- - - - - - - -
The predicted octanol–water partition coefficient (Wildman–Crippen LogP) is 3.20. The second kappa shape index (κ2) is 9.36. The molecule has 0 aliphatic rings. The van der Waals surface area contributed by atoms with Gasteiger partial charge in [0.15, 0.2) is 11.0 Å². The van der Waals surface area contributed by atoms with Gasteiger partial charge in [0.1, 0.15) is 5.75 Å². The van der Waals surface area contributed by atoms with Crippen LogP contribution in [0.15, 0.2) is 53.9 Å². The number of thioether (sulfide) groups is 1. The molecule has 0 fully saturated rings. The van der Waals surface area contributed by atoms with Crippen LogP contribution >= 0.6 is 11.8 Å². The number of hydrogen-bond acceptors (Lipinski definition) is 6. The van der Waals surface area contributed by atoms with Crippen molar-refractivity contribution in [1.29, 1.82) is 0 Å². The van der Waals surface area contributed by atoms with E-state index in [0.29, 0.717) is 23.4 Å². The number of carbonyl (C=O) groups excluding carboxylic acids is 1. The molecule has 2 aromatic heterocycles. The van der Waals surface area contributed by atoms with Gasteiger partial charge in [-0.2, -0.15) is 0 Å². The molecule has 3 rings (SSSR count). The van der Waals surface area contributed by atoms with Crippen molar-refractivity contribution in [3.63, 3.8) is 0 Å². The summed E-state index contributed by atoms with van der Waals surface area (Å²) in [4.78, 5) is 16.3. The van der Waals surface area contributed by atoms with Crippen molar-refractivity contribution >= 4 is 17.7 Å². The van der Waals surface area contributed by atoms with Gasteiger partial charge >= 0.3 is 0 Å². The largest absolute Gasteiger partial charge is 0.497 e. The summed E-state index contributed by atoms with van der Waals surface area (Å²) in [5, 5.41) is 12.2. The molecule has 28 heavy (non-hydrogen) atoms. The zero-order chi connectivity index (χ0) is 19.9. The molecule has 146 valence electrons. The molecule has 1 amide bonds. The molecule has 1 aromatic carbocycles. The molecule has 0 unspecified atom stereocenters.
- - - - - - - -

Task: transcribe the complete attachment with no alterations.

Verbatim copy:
The predicted octanol–water partition coefficient (Wildman–Crippen LogP) is 3.20. The second kappa shape index (κ2) is 9.36. The molecule has 0 aliphatic rings. The van der Waals surface area contributed by atoms with Gasteiger partial charge in [0.15, 0.2) is 11.0 Å². The van der Waals surface area contributed by atoms with Gasteiger partial charge in [0.1, 0.15) is 5.75 Å². The van der Waals surface area contributed by atoms with Crippen LogP contribution in [0.15, 0.2) is 53.9 Å². The number of thioether (sulfide) groups is 1. The molecule has 0 fully saturated rings. The van der Waals surface area contributed by atoms with Crippen LogP contribution >= 0.6 is 11.8 Å². The number of hydrogen-bond acceptors (Lipinski definition) is 6. The van der Waals surface area contributed by atoms with Crippen molar-refractivity contribution in [1.29, 1.82) is 0 Å². The van der Waals surface area contributed by atoms with E-state index in [0.29, 0.717) is 23.4 Å². The number of carbonyl (C=O) groups excluding carboxylic acids is 1. The molecule has 2 aromatic heterocycles. The van der Waals surface area contributed by atoms with Gasteiger partial charge in [-0.2, -0.15) is 0 Å². The molecule has 3 rings (SSSR count). The van der Waals surface area contributed by atoms with Crippen molar-refractivity contribution in [3.63, 3.8) is 0 Å². The summed E-state index contributed by atoms with van der Waals surface area (Å²) in [4.78, 5) is 16.3. The van der Waals surface area contributed by atoms with Crippen molar-refractivity contribution >= 4 is 17.7 Å². The van der Waals surface area contributed by atoms with Gasteiger partial charge >= 0.3 is 0 Å². The largest absolute Gasteiger partial charge is 0.497 e. The summed E-state index contributed by atoms with van der Waals surface area (Å²) in [5, 5.41) is 12.2. The molecule has 28 heavy (non-hydrogen) atoms. The zero-order chi connectivity index (χ0) is 19.9. The molecule has 146 valence electrons. The molecule has 1 amide bonds. The molecule has 1 aromatic carbocycles. The molecule has 0 unspecified atom stereocenters.